Having Kalypso got a strong tailwind in their sails, or do they need the coastguard to recuse save from the doldrums? There's more bad maritime metaphors where they came from in our Rise of Venice review.
Published on Oct 4, 2013
Games seem to be tussling through a torrid love affair with all things Italian. A renaissance, if you will. Just shy of 2K Games announcing a neo noir Dolmio puppet crime thriller, if it's Italian and faintly historically significant, there's probably been a game about it.
Contrary to popular belief, it's not all about Rome, or a city you know the name of purely because there's a pizza, salad or pasta dish named after it. This is the story of the Rise of Venice. Well, sort of. It's more about mercantile capitalism during the renaissance, based out of Venice and roaming all over the Mediterranean, but you get the idea.
There's a streak of serenity softly stroking at Rise of Venice's heart. Simply gazing at this game is a delight, the seas a rich velvet teal stretching in all directions, calm and inviting to sailors of all abilities.
Every city is topped with identical terracotta roofs, each can easily be mistaken for the last, but that's okay because the whole thing is rather pretty. Switching the contrast to overdrive makes for a attractive landscape on which to hawk your wares, even approaching the heady heights of Total War: Rome II or even Civilization V.
But Rise of Venice is far simpler beast, plumping for market forces above all, with a slice of naval warfare on the side.
Each city produces 5 commodities faintly tied to a region, but are largely arbitrary. Athens is known for its grain and wine whilst Naples produces vast quantities of rope and honey, perhaps in an attempt to escape to North Africa, we're not sure. Commodities produced in a city are typically abundant, driving prices down. Simple economics.
The difficulty lies in observing the market, spotting trends and, well... capitalising on them.
It isn't just buying low and selling high either, because consumer can come producer; this is a game of efficiency. There's more, purchasing too much of a product will drive citizens of a settlement to grow loathsome of you, although why they hate you over the idiot selling all of their prized lemons is beyond us.
Equally, bringing in a more sought after commodity, demand affected by global events like fires and disease, puts a great big smile all over your mate the big Doge. Produce is varied and vast, becoming more available as you progress. Trading quickly becomes compulsive, but never too easy, especially when meddling with automated shipping routes, compounded further by production and resource refinement.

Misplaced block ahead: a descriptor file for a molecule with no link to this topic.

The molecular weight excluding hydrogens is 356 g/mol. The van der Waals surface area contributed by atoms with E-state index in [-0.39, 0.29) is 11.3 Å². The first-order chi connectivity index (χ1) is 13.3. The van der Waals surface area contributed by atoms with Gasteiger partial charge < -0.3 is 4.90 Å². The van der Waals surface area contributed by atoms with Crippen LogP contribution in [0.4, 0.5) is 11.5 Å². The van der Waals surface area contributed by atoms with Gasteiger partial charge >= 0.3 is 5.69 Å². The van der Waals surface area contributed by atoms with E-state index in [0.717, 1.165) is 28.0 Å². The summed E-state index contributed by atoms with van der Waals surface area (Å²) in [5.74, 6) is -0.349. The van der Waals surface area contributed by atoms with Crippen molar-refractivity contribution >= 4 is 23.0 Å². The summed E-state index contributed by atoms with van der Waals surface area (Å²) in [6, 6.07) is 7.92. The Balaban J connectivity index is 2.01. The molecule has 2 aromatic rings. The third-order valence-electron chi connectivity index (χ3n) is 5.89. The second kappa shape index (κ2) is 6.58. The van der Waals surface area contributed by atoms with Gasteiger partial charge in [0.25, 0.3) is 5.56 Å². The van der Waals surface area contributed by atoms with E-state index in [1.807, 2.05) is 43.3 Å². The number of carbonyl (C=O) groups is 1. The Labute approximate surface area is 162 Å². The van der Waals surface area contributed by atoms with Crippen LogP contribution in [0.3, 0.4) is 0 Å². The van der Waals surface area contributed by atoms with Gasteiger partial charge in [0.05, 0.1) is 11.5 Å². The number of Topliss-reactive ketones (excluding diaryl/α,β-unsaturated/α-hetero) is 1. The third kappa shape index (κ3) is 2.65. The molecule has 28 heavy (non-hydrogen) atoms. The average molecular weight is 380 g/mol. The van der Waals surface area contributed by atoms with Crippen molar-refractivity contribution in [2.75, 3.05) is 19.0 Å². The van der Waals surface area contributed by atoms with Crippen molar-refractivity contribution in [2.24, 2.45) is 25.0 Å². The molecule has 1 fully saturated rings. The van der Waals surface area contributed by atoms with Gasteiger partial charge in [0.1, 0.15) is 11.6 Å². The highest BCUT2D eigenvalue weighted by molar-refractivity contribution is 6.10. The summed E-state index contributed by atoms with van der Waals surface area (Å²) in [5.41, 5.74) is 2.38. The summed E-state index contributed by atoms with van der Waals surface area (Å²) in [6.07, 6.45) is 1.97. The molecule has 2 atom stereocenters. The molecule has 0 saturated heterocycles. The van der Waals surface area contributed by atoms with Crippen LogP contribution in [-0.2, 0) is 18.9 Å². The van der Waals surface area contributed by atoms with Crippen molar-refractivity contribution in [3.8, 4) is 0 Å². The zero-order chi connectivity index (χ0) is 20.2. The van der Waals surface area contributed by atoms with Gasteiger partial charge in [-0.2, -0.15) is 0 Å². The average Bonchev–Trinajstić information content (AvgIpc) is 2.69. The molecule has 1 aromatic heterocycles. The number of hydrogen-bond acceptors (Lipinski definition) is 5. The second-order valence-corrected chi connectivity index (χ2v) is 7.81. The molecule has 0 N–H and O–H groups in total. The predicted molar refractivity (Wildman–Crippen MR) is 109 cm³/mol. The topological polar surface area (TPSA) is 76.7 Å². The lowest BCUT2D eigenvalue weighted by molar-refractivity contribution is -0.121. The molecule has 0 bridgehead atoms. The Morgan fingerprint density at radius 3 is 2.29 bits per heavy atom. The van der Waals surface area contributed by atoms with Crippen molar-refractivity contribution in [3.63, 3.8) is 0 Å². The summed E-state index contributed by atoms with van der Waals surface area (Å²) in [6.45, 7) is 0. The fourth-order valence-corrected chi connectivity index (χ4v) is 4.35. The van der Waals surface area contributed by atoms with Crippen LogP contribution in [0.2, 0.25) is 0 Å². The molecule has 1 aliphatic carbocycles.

Progression is also directly linked to your approval by the fearfully named Council of Ten, who've gotten bored with normal politics and now decide the fates of sea merchants for fun, or perhaps a new format for ITV. After fulfilling the requisite criteria, your progression gets put to a vote. An interesting take on standard levelling-up, but it's little more than padding.
Once you've traversed several stages of Italy's latest commerce-based reality show, Mediterranean pirates spring from every orifice imaginable, occasionally instigating Rise of Venice's lengthy and tedious naval combat.
Ships are controlled individually, and only one at a time, the rest left to fend for themselves in automated purgatory. Conquest is through either cannon fire or boarding party, but grinding away at a ship's vast health with broad-side potshots takes so long that you'll be thankful for the auto resolve button.
It allows you to trade as simply or complex as you wish, catering for the bumbling port to port oil salesman as much as the monolithic VeniCorp multinational.
It's gleefully unambitious, and clearly never aspired to set the world alight, which is probably a good thing given how much timber we've been stashing in the hold.
It's a playful excursion into basic mercantile capitalism, striking the same tones as games like Euro Truck Simulator, turning the apparently mundane into tangible entertainment. Built upon sturdy foundations, and executed effectively, Rise of Venice is a simple game with simple core, but enjoyable all the same.
Version Tested: PC
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6.5 / 10
A worthy education in Venetian trade and ample addition to the economic strategy genre.